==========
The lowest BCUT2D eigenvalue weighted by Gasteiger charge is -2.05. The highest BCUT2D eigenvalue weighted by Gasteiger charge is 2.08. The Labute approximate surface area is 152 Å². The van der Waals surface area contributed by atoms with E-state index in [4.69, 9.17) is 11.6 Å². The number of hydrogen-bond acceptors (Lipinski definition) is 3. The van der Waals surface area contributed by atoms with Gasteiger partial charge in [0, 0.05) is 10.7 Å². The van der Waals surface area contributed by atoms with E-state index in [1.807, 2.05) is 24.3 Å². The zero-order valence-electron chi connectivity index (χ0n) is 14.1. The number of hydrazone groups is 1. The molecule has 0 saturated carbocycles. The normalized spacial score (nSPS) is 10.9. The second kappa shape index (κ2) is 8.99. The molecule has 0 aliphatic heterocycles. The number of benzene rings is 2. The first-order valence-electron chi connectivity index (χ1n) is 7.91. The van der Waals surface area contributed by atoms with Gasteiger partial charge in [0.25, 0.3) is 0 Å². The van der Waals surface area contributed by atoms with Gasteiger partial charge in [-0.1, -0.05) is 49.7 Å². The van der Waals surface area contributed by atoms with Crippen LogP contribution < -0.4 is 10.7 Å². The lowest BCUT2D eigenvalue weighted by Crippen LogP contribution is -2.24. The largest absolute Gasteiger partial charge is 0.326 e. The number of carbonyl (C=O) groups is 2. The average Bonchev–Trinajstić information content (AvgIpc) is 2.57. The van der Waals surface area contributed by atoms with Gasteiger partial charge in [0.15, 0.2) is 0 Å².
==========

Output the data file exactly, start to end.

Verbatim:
The lowest BCUT2D eigenvalue weighted by Gasteiger charge is -2.05. The highest BCUT2D eigenvalue weighted by Gasteiger charge is 2.08. The Labute approximate surface area is 152 Å². The van der Waals surface area contributed by atoms with E-state index in [4.69, 9.17) is 11.6 Å². The number of hydrogen-bond acceptors (Lipinski definition) is 3. The van der Waals surface area contributed by atoms with Gasteiger partial charge in [0, 0.05) is 10.7 Å². The van der Waals surface area contributed by atoms with E-state index in [1.807, 2.05) is 24.3 Å². The zero-order valence-electron chi connectivity index (χ0n) is 14.1. The number of hydrazone groups is 1. The molecule has 0 saturated carbocycles. The normalized spacial score (nSPS) is 10.9. The second kappa shape index (κ2) is 8.99. The molecule has 0 aliphatic heterocycles. The number of benzene rings is 2. The first-order valence-electron chi connectivity index (χ1n) is 7.91. The van der Waals surface area contributed by atoms with Gasteiger partial charge in [0.25, 0.3) is 0 Å². The van der Waals surface area contributed by atoms with Gasteiger partial charge in [-0.1, -0.05) is 49.7 Å². The van der Waals surface area contributed by atoms with Crippen LogP contribution < -0.4 is 10.7 Å². The lowest BCUT2D eigenvalue weighted by Crippen LogP contribution is -2.24. The largest absolute Gasteiger partial charge is 0.326 e. The number of carbonyl (C=O) groups is 2. The average Bonchev–Trinajstić information content (AvgIpc) is 2.57. The van der Waals surface area contributed by atoms with Gasteiger partial charge in [0.15, 0.2) is 0 Å².